Five days after a racket was busted at MS University in which the exam answer sheets of students had been replaced with freshly-filled ones, an FIR is yet to be filed in the case. The delay raises suspicion that some influential person or a senior staff member of the university might be involved in the scam.
On May 9, two peons of the university were detained for their alleged involvement in replacing answer sheets at the central assessment cell (CAC) of the faculty of arts at the university. A preliminary investigation by the university identified 21 students that were involved. That number has risen to 36.
The university claims it has furnished all evidence to the police, whereas the inspector-in-charge of the case said that the management of the varsity is yet to initiate the process of filing a formal complaint.
In a statement released by the university, the management said, “The university has nothing to hide and nobody to protect. The university approached police within hours after knowing (about) this irregularity.” The management has requested time to meet the commissioner of police on Wednesday and would “extend full support and cooperation to the police in this case”.
The statement said that Professor Pratapchandran had caught the peons on May 9 and filed a police complaint the same day. On May 10, the vice chancellor called a meeting and directed that all temporary staff who had been working with the CAC for more than two years be removed. On the same day, the management furnished details requested by the police, such as names of students whose supplementary papers had been replaced (by the peons), names of CAC members of the faculty of arts, and a copy of the exam time table. It would share details regarding the standard operating procedure followed on paper assessment “today without fail”. It had also collected the mobile phones of those involved and would them handover along with all 30 supplementary papers to the police.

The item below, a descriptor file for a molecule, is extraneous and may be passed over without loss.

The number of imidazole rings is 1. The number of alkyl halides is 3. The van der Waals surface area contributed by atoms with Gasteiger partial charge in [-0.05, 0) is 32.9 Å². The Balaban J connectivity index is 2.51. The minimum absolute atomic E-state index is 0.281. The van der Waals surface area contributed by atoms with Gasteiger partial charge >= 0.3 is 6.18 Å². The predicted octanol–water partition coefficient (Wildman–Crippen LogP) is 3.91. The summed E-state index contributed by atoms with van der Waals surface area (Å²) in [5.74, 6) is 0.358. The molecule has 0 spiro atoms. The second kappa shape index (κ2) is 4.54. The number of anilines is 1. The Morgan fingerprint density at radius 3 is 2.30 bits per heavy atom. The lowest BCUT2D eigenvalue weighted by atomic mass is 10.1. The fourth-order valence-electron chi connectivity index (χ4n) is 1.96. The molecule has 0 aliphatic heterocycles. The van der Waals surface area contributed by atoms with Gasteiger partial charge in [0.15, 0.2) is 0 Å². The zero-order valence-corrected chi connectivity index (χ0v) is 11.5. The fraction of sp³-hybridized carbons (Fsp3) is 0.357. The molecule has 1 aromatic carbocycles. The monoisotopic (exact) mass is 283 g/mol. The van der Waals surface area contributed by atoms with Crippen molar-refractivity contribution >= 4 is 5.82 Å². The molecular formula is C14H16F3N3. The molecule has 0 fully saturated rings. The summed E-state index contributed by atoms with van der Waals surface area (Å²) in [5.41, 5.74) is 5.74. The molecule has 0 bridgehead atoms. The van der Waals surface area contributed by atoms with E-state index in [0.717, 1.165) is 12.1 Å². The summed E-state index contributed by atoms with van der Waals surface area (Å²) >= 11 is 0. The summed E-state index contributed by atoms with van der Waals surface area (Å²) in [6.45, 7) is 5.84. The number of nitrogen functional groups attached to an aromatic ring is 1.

However, the police said that the university had asked for two more days to file a formal complaint. “We can file an FIR only when the University initiates it,” SG Solanki, police inspector-in-charge, Sayajigunj police station, said. “The University had submitted a written application and has now furnished documents as asked but is yet to file an FIR. We had been informed that once the internal committee of the university completes its investigation and submits a report within two days, they (would be able) decide who all to name and book in the FIR and go ahead with the process.”
The exams began on April 1, ended on April 20. As assessments were ongoing, a few staffers noticed a few answer sheets missing, but later found that the final number of sheets tallied with the total number of students who appeared for the examination. This aroused suspicion, Vigilance officials were asked to keep watch, and it eventually led to the peons being caught red-handed.